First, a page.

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AVG Logistics (NSE:AVG) Takes On Some Risk With Its Use Of Debt


David Iben put it well when he said, ‘Volatility is not a risk we care about. What we care about is avoiding the permanent loss of capital.’ It’s only natural to consider a company’s balance sheet when you examine how risky it is, since debt is often involved when a business collapses. We can see that AVG Logistics Limited (NSE:AVG) does use debt in its business. But should shareholders be worried about its use of debt?

What Risk Does Debt Bring?

Generally speaking, debt only becomes a real problem when a company can’t easily pay it off, either by raising capital or with its own cash flow. In the worst case scenario, a company can go bankrupt if it cannot pay its creditors. However, a more usual (but still expensive) situation is where a company must dilute shareholders at a cheap share price simply to get debt under control. By replacing dilution, though, debt can be an extremely good tool for businesses that need capital to invest in growth at high rates of return. When we examine debt levels, we first consider both cash and debt levels, together.

See our latest analysis for AVG Logistics

What Is AVG Logistics’s Debt?

You can click the graphic below for the historical numbers, but it shows that as of September 2020 AVG Logistics had ₹672.4m of debt, an increase on ₹645.7m, over one year. However, it does have ₹49.7m in cash offsetting this, leading to net debt of about ₹622.7m.

debt-equity-history-analysis

NSEI:AVG Debt to Equity History January 31st 2021

How Healthy Is AVG Logistics’ Balance Sheet?

According to the last reported balance sheet, AVG Logistics had liabilities of ₹916.8m due within 12 months, and liabilities of ₹338.0m due beyond 12 months. Offsetting this, it had ₹49.7m in cash and ₹1.07b in receivables that were due within 12 months. So its liabilities outweigh the sum of its cash and (near-term) receivables by ₹139.4m.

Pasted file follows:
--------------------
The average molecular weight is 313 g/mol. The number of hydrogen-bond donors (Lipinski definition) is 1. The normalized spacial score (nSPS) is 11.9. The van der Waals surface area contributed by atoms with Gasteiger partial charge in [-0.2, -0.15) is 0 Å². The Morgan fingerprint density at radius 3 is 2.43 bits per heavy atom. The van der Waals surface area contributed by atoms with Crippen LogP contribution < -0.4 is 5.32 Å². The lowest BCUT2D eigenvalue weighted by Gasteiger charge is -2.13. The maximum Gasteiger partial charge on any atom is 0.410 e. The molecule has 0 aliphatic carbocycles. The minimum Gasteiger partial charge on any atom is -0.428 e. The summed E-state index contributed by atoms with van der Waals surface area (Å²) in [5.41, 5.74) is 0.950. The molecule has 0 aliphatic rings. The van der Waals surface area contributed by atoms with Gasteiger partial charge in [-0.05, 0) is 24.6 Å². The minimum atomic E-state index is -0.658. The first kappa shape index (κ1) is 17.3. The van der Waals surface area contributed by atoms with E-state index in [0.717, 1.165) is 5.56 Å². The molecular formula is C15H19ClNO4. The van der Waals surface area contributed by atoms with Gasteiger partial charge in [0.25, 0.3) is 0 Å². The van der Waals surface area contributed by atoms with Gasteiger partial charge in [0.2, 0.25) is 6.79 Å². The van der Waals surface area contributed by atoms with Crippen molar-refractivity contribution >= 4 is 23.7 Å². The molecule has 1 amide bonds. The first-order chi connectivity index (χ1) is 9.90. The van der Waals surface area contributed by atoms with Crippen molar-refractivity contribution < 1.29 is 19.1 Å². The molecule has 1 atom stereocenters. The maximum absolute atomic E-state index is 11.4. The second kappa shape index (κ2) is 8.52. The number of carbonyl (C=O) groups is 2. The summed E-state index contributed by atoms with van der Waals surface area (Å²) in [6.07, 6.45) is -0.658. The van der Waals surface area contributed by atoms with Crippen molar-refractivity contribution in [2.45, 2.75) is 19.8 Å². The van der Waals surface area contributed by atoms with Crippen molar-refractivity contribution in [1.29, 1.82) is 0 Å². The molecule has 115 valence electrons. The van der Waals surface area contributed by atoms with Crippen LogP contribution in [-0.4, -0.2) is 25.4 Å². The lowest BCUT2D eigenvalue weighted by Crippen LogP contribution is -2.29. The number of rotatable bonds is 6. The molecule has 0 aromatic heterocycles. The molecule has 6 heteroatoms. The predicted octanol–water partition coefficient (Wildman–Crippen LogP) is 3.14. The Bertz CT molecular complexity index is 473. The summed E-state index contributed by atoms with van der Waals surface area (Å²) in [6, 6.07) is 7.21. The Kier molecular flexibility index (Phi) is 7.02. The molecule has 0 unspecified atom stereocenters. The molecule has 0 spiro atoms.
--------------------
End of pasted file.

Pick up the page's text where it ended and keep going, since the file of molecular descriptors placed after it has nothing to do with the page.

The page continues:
While this might seem like a lot, it is not so bad since AVG Logistics has a market capitalization of ₹606.4m, and so it could probably strengthen its balance sheet by raising capital if it needed to. But it’s clear that we should definitely closely examine whether it can manage its debt without dilution.

In order to size up a company’s debt relative to its earnings, we calculate its net debt divided by its earnings before interest, tax, depreciation, and amortization (EBITDA) and its earnings before interest and tax (EBIT) divided by its interest expense (its interest cover). The advantage of this approach is that we take into account both the absolute quantum of debt (with net debt to EBITDA) and the actual interest expenses associated with that debt (with its interest cover ratio).

While we wouldn’t worry about AVG Logistics’s net debt to EBITDA ratio of 3.1, we think its super-low interest cover of 1.0 times is a sign of high leverage. So shareholders should probably be aware that interest expenses appear to have really impacted the business lately. Worse, AVG Logistics’s EBIT was down 37% over the last year. If earnings keep going like that over the long term, it has a snowball’s chance in hell of paying off that debt. When analysing debt levels, the balance sheet is the obvious place to start. But it is AVG Logistics’s earnings that will influence how the balance sheet holds up in the future. So when considering debt, it’s definitely worth looking at the earnings trend. Click here for an interactive snapshot.

Finally, a business needs free cash flow to pay off debt; accounting profits just don’t cut it. So the logical step is to look at the proportion of that EBIT that is matched by actual free cash flow. Over the last three years, AVG Logistics saw substantial negative free cash flow, in total. While investors are no doubt expecting a reversal of that situation in due course, it clearly does mean its use of debt is more risky.

Our View

On the face of it, AVG Logistics’s conversion of EBIT to free cash flow left us…



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